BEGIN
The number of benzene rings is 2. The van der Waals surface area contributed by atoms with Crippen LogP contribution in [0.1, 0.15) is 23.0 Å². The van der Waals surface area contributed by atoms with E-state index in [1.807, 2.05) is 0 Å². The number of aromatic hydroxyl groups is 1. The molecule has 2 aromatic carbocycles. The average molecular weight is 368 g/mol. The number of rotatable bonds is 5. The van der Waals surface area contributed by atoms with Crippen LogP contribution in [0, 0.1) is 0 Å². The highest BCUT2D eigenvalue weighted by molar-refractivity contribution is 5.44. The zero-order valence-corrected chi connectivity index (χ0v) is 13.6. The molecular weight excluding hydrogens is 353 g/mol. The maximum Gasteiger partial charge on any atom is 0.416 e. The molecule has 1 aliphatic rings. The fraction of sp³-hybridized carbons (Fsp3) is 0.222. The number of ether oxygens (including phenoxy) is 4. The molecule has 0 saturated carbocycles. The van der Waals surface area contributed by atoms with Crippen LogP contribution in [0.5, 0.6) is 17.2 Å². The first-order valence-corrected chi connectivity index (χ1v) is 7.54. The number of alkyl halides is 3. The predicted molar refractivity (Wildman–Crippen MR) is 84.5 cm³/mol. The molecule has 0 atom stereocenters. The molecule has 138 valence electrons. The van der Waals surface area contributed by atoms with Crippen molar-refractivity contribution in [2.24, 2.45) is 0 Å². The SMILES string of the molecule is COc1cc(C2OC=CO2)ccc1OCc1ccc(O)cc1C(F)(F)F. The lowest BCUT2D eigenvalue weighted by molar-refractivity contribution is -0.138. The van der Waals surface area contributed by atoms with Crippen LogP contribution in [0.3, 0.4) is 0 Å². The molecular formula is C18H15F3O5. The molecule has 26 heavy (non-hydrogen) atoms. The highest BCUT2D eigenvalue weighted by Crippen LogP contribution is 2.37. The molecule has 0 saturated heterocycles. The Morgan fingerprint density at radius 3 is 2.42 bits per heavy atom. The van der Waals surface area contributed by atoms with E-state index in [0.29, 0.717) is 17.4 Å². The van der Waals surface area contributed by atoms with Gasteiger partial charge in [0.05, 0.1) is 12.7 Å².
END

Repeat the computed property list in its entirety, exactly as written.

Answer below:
The number of benzene rings is 2. The van der Waals surface area contributed by atoms with Crippen LogP contribution in [0.1, 0.15) is 23.0 Å². The van der Waals surface area contributed by atoms with E-state index in [1.807, 2.05) is 0 Å². The number of aromatic hydroxyl groups is 1. The molecule has 2 aromatic carbocycles. The average molecular weight is 368 g/mol. The number of rotatable bonds is 5. The van der Waals surface area contributed by atoms with Crippen LogP contribution in [0, 0.1) is 0 Å². The highest BCUT2D eigenvalue weighted by molar-refractivity contribution is 5.44. The zero-order valence-corrected chi connectivity index (χ0v) is 13.6. The molecular weight excluding hydrogens is 353 g/mol. The maximum Gasteiger partial charge on any atom is 0.416 e. The molecule has 1 aliphatic rings. The fraction of sp³-hybridized carbons (Fsp3) is 0.222. The number of ether oxygens (including phenoxy) is 4. The molecule has 0 saturated carbocycles. The van der Waals surface area contributed by atoms with Crippen LogP contribution in [0.5, 0.6) is 17.2 Å². The first-order valence-corrected chi connectivity index (χ1v) is 7.54. The number of alkyl halides is 3. The predicted molar refractivity (Wildman–Crippen MR) is 84.5 cm³/mol. The molecule has 0 atom stereocenters. The molecule has 138 valence electrons. The van der Waals surface area contributed by atoms with Crippen molar-refractivity contribution in [2.24, 2.45) is 0 Å². The SMILES string of the molecule is COc1cc(C2OC=CO2)ccc1OCc1ccc(O)cc1C(F)(F)F. The lowest BCUT2D eigenvalue weighted by molar-refractivity contribution is -0.138. The van der Waals surface area contributed by atoms with Crippen LogP contribution in [0.3, 0.4) is 0 Å². The molecular formula is C18H15F3O5. The molecule has 26 heavy (non-hydrogen) atoms. The highest BCUT2D eigenvalue weighted by Crippen LogP contribution is 2.37. The molecule has 0 saturated heterocycles. The Morgan fingerprint density at radius 3 is 2.42 bits per heavy atom. The van der Waals surface area contributed by atoms with E-state index in [0.29, 0.717) is 17.4 Å². The van der Waals surface area contributed by atoms with Gasteiger partial charge in [0.05, 0.1) is 12.7 Å².